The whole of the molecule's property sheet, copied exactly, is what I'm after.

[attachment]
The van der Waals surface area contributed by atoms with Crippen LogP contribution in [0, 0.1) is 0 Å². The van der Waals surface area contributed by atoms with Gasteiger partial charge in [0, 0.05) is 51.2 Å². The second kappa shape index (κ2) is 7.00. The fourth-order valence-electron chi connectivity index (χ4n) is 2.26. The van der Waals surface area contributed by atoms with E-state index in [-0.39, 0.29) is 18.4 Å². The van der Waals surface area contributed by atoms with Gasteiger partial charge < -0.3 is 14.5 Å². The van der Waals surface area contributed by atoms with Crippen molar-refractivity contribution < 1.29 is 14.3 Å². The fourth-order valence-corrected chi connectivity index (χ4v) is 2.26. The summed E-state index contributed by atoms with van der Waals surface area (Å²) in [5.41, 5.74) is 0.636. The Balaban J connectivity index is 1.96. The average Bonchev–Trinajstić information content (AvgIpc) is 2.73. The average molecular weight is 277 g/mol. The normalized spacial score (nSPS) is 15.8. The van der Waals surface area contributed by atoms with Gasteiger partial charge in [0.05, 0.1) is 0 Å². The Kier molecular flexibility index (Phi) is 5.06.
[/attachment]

The van der Waals surface area contributed by atoms with Crippen LogP contribution in [0, 0.1) is 0 Å². The van der Waals surface area contributed by atoms with Gasteiger partial charge in [0, 0.05) is 51.2 Å². The second kappa shape index (κ2) is 7.00. The fourth-order valence-electron chi connectivity index (χ4n) is 2.26. The van der Waals surface area contributed by atoms with E-state index in [-0.39, 0.29) is 18.4 Å². The van der Waals surface area contributed by atoms with Gasteiger partial charge < -0.3 is 14.5 Å². The van der Waals surface area contributed by atoms with Crippen molar-refractivity contribution < 1.29 is 14.3 Å². The fourth-order valence-corrected chi connectivity index (χ4v) is 2.26. The summed E-state index contributed by atoms with van der Waals surface area (Å²) in [5.41, 5.74) is 0.636. The Balaban J connectivity index is 1.96. The average Bonchev–Trinajstić information content (AvgIpc) is 2.73. The average molecular weight is 277 g/mol. The normalized spacial score (nSPS) is 15.8. The van der Waals surface area contributed by atoms with Gasteiger partial charge in [0.05, 0.1) is 0 Å². The Kier molecular flexibility index (Phi) is 5.06.